SpaceX just conducted its most ambitious and powerful test to date with its Starship Mars rocket.
"Full test duration of 14 engines," SpaceX founder and CEO Elon Musk tweeted shortly after the static fire, which took place at 1:51 p.m. EST (1851 GMT) and lasted about 10 seconds. The test was captured on video by observers such as NASASpaceFlight and Rocket Ranch Boca Chica.
Static fires are common preflight trials in which a rocket's engines are briefly ignited while the vehicle stays anchored to the ground.
And SpaceX is gearing up for a flight with Starship — the program's first orbital test mission, which apparently will involve Booster 7 and an upper-stage prototype known as Ship 24. That landmark flight could launch before the end of the year, Musk has said.
Today's static fire could be a big step toward the orbital liftoff: It doubled the previous highest number of Raptor engines that SpaceX has ignited during a Starship engine test. But there's still considerable work to do to demonstrate Booster 7's flight readiness; the vehicle boasts a whopping 33 Raptors.
Ship 24 sports six Raptor engines. SpaceX ignited all of them simultaneously during a Sept. 8 static fire.
SpaceX is developing Starship to take people and cargo to the moon and Mars, as well as perform a variety of other spaceflight tasks.
Starship prototypes have flown a handful of test flights to date, but none of them have gotten higher than about 6 miles (10 kilometers) in the sky. And none of them have involved a Super Heavy vehicle.
SpaceX has already inked a number of customers for Starship, including NASA, which picked the vehicle as the first crewed lander for its Artemis program of moon exploration. If all goes according to plan, astronauts will touch down on the lunar surface in 2025 or 2026 aboard Starship on the Artemis 3 mission.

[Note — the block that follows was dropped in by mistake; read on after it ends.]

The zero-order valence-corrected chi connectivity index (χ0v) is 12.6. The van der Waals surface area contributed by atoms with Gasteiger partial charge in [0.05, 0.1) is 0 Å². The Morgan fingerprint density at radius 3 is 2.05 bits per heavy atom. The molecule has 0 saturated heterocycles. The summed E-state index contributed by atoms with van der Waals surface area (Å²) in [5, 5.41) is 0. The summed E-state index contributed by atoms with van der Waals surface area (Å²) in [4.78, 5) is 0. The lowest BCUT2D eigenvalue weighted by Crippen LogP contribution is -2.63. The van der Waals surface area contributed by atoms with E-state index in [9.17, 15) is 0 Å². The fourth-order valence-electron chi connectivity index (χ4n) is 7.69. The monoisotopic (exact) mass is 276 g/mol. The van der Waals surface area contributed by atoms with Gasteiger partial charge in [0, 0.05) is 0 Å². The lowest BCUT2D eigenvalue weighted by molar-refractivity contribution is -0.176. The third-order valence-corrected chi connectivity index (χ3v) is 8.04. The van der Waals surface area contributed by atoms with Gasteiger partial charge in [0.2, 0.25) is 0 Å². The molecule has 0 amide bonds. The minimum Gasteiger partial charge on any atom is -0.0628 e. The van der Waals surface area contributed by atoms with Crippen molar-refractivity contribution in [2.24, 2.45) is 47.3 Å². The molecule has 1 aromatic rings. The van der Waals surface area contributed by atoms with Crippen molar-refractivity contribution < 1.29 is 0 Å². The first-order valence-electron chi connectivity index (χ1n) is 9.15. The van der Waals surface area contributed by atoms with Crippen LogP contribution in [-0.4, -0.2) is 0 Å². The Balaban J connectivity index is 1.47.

Private customers have also signed up to ride Starship on missions around the moon (not down to its surface). Billionaire Yusaku Maezawa booked an entire flight, for example, and space tourism pioneer Dennis Tito and his wife Akiko bought two seats on a different mission.
Mike Wall is the author of "Out There" (Grand Central Publishing, 2018; illustrated by Karl Tate), a book about the search for alien life. Follow him on Twitter @michaeldwall. Follow us on Twitter @Spacedotcom or on Facebook.
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Michael Wall is a Senior Space Writer with Space.com and joined the team in 2010. He primarily covers exoplanets, spaceflight and military space, but has been known to dabble in the space art beat. His book about the search for alien life, "Out There," was published on Nov. 13, 2018. Before becoming a science writer, Michael worked as a herpetologist and wildlife biologist. He has a Ph.D. in evolutionary biology from the University of Sydney, Australia, a bachelor's degree from the University of Arizona, and a graduate certificate in science writing from the University of California, Santa Cruz. To find out what his latest project is, you can follow Michael on Twitter.